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Paul G. Bens, Jr. on ’Kelland’

by Kilian Melloy
Thursday Aug 20, 2009

With his novel Kelland, openly gay author Paul G. Bens, Jr. introduces a strange and exciting idea: the title character is not one individual, but a being with multiple manifestations spanning assorted ages, genders, and ethnicities.

To Melanie, the mother of a teenaged boy who has killed himself, Kelland is a kindly man of God who pulls her out of paralysis and sets her on a path of action--though to what, exactly, the reader only gradually starts to grasp.

To George, a young gay boy yearning to serve Christ and the church, Kelland appears as a child: an African American boy with an angelic voice.

To Minh, the straight brother of a gay Vietnamese immigrant, Kelland appears as a gorgeous young women who tempts him to adultery, and then torments him.

And to Minh's brother, Richard, Kelland's manifestation is as a lover whose shocking act of betrayal shatters Richard's world.

In a sense, Kelland is dangerous for these people because of the places he takes them, the ideas he gives them, and the deeds he does to them. In another sense, Kelland is their salvation--but he's only able to lead them where they need to go by meeting them wherever they are ready and able to engage with him.

"Kelland" is one of the most perplexing, and rewarding, novels you're likely to read; it's all the more satisfying that the book offers gay characters who are as fully realized as the straights that Bens depicts.

Bens talked with EDGE about the mysteries behind his book, which might best be described as a kind of karmic thriller.

EDGE: As an openly gay writer, it must be important to you to reflect the gay experience to some extent in your writings.

Paul G. Bens, Jr.: It is very important for my work to reflect the gay experience and the incredible diversity of our community.

When I was growing up (lo, those many years ago) there were no significant representations of gay people in the literature, television and movies I was exposed to; so I never had a sense of gay people beyond the horrible stereotypes that turned up in movies from time to time. The closest I could find was Sal Mineo's character Plato in "Rebel Without a Cause," and he wasn't explicitly gay or a particularly hopeful character for a young gay kid, given how tragic his storyline was. So for me, as I began to write, I needed to express the gay experience--the good and the bad.

EDGE: "Kelland" has both an adult and a child who are queer, and they both struggle with some serious issues of faith, for one character, and self-empowerment, for the other.

Paul G. Bens, Jr.: Two of the four gay characters in "Kelland" do indeed struggle with issues of faith and self-empowerment. I think that is somewhat reflective of my own experiences as a gay man, and hopefully it has some resonance for others in the gay community.

There is so much anti-gay sentiment in world religions that I think it is a very difficult conflict for many gay folks who grew up with a strong religious backgrounds to reconcile. You get these messages that gay is bad, and that is completely contradictory with what you were taught about God, that he loves all of his creations.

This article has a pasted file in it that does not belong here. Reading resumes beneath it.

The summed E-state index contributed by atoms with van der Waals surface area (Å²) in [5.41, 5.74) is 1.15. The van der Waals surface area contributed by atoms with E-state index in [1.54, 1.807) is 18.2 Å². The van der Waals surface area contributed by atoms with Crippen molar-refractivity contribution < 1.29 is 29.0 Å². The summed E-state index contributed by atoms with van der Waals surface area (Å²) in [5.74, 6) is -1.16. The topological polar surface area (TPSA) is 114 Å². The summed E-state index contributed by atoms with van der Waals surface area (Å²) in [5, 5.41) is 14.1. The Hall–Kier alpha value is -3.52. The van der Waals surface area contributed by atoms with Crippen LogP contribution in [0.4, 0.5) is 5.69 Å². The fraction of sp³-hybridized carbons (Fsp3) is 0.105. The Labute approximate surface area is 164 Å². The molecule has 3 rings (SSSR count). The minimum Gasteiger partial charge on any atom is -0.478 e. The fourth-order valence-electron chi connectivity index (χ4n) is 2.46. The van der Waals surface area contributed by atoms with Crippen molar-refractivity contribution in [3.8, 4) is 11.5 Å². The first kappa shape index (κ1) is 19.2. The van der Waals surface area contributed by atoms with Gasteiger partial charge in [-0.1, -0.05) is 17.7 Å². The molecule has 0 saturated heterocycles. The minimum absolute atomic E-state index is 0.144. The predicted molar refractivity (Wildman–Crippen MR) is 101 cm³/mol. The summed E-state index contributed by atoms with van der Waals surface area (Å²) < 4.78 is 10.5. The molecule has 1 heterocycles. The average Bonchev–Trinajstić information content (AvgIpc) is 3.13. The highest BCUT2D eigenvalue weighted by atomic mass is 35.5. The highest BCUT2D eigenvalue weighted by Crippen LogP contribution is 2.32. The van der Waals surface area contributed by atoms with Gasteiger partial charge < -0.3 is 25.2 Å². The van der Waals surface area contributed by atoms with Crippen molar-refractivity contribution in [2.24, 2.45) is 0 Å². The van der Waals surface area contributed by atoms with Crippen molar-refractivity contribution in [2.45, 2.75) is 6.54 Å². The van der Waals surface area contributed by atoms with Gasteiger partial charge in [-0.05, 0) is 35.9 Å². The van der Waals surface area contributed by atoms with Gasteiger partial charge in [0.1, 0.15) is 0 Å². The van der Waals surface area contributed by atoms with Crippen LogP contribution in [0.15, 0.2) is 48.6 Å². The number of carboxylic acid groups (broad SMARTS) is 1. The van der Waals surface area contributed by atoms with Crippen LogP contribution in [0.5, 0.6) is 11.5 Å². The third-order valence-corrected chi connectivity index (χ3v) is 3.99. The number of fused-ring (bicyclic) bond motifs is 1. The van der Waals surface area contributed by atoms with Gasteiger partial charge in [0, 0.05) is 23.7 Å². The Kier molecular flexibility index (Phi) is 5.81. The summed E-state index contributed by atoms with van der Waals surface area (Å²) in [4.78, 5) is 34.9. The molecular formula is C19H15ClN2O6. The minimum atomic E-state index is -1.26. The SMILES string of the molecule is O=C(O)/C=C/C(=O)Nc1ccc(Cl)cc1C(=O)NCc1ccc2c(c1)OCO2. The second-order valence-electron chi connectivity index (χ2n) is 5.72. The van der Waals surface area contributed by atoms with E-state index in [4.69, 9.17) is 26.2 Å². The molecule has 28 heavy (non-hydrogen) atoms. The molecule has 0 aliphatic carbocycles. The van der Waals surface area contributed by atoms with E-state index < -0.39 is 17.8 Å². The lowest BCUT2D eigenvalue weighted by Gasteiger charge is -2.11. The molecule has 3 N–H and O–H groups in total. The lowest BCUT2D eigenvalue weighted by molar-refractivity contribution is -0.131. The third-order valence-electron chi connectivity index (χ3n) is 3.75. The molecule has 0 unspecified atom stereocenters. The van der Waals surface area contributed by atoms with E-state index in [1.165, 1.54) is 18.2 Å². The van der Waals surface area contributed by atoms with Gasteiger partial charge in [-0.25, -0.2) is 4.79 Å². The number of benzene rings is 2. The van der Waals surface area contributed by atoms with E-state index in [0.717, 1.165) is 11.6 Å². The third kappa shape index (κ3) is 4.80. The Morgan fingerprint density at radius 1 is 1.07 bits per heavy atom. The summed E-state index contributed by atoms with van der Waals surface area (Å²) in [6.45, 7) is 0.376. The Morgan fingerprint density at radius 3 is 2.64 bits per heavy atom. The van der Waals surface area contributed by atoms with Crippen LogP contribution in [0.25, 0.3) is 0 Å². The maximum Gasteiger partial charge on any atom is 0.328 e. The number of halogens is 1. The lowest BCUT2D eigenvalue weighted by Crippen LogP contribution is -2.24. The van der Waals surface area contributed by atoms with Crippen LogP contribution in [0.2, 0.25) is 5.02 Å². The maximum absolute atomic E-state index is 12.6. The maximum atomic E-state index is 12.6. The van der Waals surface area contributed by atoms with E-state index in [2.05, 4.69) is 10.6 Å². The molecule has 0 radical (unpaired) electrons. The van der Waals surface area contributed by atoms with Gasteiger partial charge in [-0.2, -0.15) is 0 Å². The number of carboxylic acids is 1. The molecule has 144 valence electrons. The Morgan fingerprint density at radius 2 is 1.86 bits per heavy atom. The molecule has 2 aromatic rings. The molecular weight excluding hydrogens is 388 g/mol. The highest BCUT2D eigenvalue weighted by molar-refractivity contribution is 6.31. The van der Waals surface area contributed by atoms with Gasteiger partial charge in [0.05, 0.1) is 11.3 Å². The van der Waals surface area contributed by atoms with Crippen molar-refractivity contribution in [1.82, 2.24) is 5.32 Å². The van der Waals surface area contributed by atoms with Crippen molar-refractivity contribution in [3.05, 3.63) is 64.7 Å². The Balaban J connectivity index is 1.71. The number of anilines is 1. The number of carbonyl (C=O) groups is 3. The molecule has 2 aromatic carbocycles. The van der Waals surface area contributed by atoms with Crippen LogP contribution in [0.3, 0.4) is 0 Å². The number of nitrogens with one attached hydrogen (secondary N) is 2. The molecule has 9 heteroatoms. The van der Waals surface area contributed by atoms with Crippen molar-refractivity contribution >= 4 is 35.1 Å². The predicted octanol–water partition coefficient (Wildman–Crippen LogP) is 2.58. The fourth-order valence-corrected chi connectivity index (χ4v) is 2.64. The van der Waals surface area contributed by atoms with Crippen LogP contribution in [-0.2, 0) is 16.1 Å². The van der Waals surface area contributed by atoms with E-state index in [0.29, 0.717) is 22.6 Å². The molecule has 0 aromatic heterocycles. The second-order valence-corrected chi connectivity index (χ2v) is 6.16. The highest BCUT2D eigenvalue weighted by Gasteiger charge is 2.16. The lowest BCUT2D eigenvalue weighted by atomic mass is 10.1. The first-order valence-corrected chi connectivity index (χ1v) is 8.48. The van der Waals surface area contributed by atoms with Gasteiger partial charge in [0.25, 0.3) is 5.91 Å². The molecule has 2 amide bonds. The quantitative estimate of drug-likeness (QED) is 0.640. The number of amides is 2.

It has also always bothered me that some religious people view homosexuality as an abomination, a mistake, which impresses me rather as God's creations saying, essentially, that God is a fuck-up. That, to me, is very dicey.

But back to faith. Given the anti-gay sentiment in many religions, that feeds directly into issues of self-worth which effects how we interact in the world. How we feel about ourselves, sometimes, is directly related to how others feel about and treat us.

And in a lot of cases, [it affects] how we let ourselves be treated. It can be a struggle. When you've grown up to see yourselves as "less than," sometimes you face the world as such.

But that is what is remarkable about the gay community. We rise beyond that, and find our own version of faith, just as we often find our own families. We learn to separate religion from faith, God from God's creations, to get to the core of what God is. We move from the religious to the spiritual.

Also, one of the things that I wanted to do with these characters is examine faith from a personal perspective. Many of the characters in "Kelland" (gay and straight) put their faith in the wrong people, almost blindly in awe of terribly imperfect people. And some of them pay the price.

But what I hope their journey ends in is a realization that the person you must have faith in the most is yourself. Any other earthly god is a false god.

EDGE: Another thing you do with the book is look at the essence of "good" and "evil" in a different way, a way a little removed from our tendency to label as "good" anything that seems, superficially, to serve our wants and needs. Kelland, in his (her, its) various personae, does some very bad thing by that metric, but seemingly in pursuit of a higher (or more complete) justice.